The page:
But there is another song that makes Mordy Shapiro cry. Called “B’Yachad,” it was written in tribute to Yachad, the OU’s National Council for Disabilities. The lyrics celebrate inclusion. As he talks about the serious undertones in a song heavy on cute lyrics, I hear the audible crack in his voice as he intones words that seem so generic: “I like to be with friends and to connect with them, I like to feel that I belong…”

That might be the secret of Mordy Shapiro’s appeal — not just the voice and the energy. At the core, he’s every guy in the audience, just trying to belong.

I point this out and instead of answering, he sings the next part of the chorus. “We aren’t quite the same, but really that’s okay, I know that we can get along.”

“Look, special needs is just the mashal. We’re all different, different views and interests, and my rebbe was all about ‘that’s okay,’ that’s why his beis medrash was filled with all sorts. They got along.”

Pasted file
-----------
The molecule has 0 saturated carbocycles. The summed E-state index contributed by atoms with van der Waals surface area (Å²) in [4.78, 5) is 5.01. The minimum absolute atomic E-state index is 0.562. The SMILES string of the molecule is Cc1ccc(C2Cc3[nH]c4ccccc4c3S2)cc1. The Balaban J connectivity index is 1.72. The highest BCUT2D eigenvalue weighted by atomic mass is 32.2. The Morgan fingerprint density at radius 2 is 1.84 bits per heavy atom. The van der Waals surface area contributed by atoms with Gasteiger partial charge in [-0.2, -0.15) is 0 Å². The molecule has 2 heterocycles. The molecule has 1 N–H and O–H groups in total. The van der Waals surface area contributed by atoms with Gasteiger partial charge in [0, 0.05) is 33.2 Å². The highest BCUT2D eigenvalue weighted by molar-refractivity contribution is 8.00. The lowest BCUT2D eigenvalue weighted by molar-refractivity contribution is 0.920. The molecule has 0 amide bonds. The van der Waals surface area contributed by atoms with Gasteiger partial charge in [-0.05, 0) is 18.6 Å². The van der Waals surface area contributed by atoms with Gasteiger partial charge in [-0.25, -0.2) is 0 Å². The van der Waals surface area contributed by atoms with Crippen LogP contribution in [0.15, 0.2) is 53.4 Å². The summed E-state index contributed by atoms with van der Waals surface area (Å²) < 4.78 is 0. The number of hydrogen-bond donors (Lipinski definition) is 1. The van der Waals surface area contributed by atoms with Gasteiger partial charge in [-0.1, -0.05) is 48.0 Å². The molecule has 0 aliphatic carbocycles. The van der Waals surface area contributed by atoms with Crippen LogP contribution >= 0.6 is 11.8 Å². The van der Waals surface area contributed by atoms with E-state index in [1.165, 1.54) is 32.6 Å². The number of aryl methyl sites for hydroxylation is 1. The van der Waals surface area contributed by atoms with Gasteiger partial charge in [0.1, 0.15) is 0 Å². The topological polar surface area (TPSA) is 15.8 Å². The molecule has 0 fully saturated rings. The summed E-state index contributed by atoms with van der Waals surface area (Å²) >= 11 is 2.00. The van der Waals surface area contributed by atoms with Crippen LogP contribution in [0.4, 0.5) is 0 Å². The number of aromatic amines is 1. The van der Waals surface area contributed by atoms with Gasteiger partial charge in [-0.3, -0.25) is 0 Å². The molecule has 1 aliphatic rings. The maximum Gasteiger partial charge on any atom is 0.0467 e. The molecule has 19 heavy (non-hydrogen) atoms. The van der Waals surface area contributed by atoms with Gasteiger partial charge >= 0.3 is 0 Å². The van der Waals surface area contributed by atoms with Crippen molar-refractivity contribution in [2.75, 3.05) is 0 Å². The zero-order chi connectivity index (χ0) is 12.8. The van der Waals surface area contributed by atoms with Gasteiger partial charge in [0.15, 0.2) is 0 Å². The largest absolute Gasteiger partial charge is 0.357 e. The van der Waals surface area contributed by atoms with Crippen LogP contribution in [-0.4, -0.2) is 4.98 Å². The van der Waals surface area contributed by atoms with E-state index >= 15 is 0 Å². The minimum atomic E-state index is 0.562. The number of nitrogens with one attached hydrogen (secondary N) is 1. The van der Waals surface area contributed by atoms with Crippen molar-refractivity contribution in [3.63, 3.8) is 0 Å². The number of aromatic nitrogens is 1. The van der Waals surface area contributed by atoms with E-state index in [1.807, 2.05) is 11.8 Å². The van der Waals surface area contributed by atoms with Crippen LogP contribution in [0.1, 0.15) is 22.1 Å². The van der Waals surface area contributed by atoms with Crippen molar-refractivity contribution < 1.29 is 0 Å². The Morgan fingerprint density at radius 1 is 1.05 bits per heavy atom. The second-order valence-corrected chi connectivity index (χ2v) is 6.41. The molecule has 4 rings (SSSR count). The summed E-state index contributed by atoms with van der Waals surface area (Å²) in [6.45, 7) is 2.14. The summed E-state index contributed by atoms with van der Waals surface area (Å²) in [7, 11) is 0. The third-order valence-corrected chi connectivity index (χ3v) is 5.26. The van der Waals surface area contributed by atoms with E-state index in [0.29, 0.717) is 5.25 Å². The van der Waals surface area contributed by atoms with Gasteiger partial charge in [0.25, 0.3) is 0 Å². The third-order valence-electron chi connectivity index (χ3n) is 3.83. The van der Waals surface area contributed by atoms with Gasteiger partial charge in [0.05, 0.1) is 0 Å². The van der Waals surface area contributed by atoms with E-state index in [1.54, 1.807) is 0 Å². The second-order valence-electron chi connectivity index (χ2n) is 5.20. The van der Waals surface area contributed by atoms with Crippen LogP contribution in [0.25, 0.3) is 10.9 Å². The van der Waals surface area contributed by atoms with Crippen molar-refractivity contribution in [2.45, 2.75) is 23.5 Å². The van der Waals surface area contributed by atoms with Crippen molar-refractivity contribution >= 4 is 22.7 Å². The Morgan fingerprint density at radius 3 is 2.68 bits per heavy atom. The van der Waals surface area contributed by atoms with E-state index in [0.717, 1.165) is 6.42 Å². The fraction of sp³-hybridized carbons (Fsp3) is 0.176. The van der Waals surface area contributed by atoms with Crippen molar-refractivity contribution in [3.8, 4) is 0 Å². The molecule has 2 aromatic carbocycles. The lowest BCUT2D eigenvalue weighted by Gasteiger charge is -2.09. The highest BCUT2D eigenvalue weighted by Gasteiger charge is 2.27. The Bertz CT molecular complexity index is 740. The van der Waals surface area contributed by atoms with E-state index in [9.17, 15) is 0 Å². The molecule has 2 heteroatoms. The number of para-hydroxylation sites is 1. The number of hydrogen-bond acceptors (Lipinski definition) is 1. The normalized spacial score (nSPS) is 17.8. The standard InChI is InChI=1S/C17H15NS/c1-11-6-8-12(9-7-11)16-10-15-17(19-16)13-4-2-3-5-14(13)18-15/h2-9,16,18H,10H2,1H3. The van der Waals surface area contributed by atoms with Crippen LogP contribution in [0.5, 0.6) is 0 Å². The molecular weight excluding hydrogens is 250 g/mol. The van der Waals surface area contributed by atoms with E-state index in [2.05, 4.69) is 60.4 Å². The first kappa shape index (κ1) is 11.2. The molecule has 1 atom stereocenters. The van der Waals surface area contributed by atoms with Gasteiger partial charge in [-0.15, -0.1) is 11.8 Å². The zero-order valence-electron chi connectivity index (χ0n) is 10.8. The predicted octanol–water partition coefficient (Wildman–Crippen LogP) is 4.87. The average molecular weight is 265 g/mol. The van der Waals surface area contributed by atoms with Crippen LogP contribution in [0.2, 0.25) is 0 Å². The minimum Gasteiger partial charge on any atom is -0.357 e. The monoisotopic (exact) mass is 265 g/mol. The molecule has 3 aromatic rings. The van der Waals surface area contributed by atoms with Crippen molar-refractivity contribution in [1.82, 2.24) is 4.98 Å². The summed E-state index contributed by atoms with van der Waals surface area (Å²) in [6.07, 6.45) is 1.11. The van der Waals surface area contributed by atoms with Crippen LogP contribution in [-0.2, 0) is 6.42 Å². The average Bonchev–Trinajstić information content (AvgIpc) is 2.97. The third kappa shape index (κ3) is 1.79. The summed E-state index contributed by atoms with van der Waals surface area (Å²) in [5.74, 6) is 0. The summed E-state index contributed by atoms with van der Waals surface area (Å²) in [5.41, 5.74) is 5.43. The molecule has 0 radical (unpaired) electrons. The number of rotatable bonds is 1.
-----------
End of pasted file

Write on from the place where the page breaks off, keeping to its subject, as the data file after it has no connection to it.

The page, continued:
So this, too, is the song of the Rebbe.

P

roducer and composer Yitzy Waldner remembers the day — Chol Hamoed Pesach of 2016 — when he got a phone call from a friend. “There’s a guy named Mordechai Shapiro, and he’s just getting started. Come listen to him, you should work together.”

Shapiro — who had yet to release a single album — was performing at Six Flags Amusement Park, just 15 minutes from Waldner’s hometown of Lakewood, so he headed over. It wasn’t the most conducive setting for a concert. Outdoors, noisy, second-rate equipment — and the young singer was under the weather.

Shapiro started singing, and Waldner turned to his wife. “Oh wow. This guy is a star.”

“What I was hearing that day,” he recalls, “wasn’t just the great voice, it wasn’t just the energy. It was rhythm! I’ve been in this industry for a while, baruch Hashem, and I never heard a singer who feels the music that way, like it’s inside him, not outside. The drums are playing in his heart. He’s singing around the music, not along with it.”